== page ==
Honest thoughts on educational inequality in Ireland

In discussing the sources of variation in academic achievement across students, there is a yawning chasm between the contemporary research literature (particularly in the emerging field of geno-economics) and the mainstream media. The mainstream media sticks religiously to the traditional blank slate theory, claiming that variation in student achievement is caused entirely by differing home and school environments. Tuesday’s Education Supplement of the Irish Times is a classic example. The main headline of the supplement is “Privately-educated elite have greater access to education” and the first paragraph reads as follows:

“Young people from disadvantaged backgrounds are denied the same opportunities as their wealthier peers, while parents with money can afford a better education for their children despite Ireland’s so-called free education system, an analysis of the 2017 Irish Times feeder school list shows.”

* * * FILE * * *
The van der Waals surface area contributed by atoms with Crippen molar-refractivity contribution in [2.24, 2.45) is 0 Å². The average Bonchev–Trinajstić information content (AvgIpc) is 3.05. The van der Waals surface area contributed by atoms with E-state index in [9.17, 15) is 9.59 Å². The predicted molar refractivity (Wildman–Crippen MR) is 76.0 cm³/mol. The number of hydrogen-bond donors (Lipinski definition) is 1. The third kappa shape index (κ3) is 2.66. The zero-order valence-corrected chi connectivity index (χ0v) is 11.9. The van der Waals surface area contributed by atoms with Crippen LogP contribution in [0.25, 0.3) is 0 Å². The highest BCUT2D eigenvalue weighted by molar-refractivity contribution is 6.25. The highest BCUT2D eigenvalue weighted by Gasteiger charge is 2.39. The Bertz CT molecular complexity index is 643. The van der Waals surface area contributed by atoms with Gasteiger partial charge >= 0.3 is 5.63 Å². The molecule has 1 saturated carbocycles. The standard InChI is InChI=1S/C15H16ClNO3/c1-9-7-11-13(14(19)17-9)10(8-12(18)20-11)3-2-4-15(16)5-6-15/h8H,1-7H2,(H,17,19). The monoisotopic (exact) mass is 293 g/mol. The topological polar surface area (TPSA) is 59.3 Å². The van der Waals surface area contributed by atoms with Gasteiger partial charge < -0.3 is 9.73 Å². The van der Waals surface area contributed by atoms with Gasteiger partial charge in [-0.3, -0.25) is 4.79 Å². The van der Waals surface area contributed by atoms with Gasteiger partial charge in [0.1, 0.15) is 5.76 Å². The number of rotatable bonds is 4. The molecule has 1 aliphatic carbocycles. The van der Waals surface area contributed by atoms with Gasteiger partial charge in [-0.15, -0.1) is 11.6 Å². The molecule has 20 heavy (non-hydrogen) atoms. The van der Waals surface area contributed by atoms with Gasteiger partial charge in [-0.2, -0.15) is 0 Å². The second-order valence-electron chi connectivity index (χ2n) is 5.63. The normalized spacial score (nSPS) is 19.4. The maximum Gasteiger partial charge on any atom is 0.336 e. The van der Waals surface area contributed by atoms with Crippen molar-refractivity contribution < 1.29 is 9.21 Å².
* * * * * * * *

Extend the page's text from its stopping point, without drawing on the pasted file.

The article repeatedly relies on the assumption that children of wealthier parents in Ireland perform better in school for only one reason, their parents purchase better educational outcomes through fee-paying schools, tutors, and grind courses. The current scientific literature has an entirely different flavour. A recent paper by Plomin, et al., entitled “The high heritability of educational achievement reflects many genetically influenced traits, not just intelligence,” is typical. Synopsizing their findings, they state:

“Differences among children in educational achievement are highly heritable from the early school years until the end of compulsory education at age 16, when UK students are assessed nationwide with standard achievement tests [General Certificate of Secondary Education (GCSE)]. Genetic research has shown that intelligence makes a major contribution to the heritability of educational achievement. However, we